Nature-based solutions and the evolution of agriculture

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Prove the concept

Paraway Pastoral Company (“Paraway”) – one of Macquarie Asset Management’s operating companies – manages 4.4 million hectares of farmland across Australia, with the capacity to raise over 220,000 cattle and 250,000 sheep, and has been active in experimenting with nature-based carbon and biodiversity solutions.

This saw him become one of the first participants in programs run by the Australian Government to explore how multiple on-farm land management practices can be incentivized to increase biodiversity outcomes and diversify and strengthen farm income without losing productivity or production.

One such initiative is the Agriculture Stewardship Package, which explores the benefit of “stacking” financial payments for environmental stewardship programs in addition to those received for carbon reduction activities in the under the Emissions Reduction Fund. Still being tested, the package could help demonstrate the importance of the interconnected nature of the work needed to improve biodiversity, reduce carbon levels and maintain productivity at the same time. Paraway was among the first farmland managers to have a project approved by the program.

“Stacking is appealing because it seeks to balance capital invested in carbon removal strategies with the preservation and, in some cases, restoration of biodiversity. We must ensure that carbon offset programs do not inadvertently solve one problem but promote another through the destruction of biodiversity; it is necessary to understand the benefits and ways to achieve both. It’s a space that is both complex and interesting, and Paraway has played a leading role in exploring it – both directly and by working with small and medium-sized pastoral enterprises,” says O’Leary.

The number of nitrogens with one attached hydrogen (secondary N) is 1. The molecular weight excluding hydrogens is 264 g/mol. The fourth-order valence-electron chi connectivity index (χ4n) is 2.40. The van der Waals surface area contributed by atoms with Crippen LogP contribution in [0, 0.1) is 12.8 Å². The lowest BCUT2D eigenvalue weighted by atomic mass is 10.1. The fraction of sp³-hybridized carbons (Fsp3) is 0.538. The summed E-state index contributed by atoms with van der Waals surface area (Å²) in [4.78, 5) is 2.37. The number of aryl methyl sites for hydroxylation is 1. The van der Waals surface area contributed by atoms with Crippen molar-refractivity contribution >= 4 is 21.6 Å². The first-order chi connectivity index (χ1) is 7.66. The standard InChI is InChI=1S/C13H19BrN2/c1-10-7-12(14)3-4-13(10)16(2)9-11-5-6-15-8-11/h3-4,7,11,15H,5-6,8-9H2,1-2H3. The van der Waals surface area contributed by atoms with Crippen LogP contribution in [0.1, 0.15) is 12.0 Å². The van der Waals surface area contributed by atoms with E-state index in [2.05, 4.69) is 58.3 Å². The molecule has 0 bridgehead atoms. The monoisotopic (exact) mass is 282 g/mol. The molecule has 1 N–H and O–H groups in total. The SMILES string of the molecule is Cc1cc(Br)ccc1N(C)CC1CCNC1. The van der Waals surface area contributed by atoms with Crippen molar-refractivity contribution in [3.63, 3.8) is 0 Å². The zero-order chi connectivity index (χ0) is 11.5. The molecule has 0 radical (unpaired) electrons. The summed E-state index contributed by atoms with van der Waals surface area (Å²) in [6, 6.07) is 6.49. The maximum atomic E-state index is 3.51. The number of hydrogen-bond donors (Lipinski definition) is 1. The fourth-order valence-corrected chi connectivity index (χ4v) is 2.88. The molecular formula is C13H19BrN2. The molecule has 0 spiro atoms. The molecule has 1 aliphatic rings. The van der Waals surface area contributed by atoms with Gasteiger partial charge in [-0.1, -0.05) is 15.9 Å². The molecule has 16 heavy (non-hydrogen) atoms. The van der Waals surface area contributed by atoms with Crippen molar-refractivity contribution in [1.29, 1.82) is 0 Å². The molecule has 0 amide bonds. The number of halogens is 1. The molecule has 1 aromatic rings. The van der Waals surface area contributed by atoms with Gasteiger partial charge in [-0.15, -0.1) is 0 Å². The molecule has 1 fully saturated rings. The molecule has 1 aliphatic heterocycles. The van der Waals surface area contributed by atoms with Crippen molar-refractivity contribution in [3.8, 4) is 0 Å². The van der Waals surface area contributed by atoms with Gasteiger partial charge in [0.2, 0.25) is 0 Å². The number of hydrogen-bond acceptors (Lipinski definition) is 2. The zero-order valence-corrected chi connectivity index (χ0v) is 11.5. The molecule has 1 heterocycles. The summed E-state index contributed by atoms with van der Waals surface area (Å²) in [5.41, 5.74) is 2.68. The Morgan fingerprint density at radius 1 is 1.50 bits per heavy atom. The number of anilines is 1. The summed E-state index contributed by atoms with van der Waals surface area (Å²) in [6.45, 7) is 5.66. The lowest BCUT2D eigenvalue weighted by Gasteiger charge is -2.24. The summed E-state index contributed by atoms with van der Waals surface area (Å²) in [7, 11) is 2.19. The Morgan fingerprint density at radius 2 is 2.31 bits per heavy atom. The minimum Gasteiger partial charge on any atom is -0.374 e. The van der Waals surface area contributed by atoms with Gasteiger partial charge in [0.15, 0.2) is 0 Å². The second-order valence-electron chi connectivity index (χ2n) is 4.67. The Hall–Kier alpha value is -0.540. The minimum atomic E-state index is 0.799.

Paraway also continues to participate in the Emissions Reduction Fund itself as part of an Australian government initiative exploring how to reduce the emissions intensity of beef cattle production by improving the way herds are managed.

The company is also exploring the opportunities presented by new techniques such as the use of seaweed-based feed supplements to inhibit the production of climate-damaging methane emissions by ruminant livestock, and has invested in an Australian cultivation company ecotechnology. Sea Forest. As well as reducing a herd’s climate footprint by reducing methane production, because metabolic gas conversion uses one-fifth of feed energy, limiting it can also increase productivity with reduced feed – creating more food with less environmental impact.4

“Sea Forest is a great example of how we are looking for opportunities up and down the supply chain – where there is the greatest opportunity to effect change – and investing in testing and develop them for the potential benefit of both our own operations and the wider industry,” says O’Leary.

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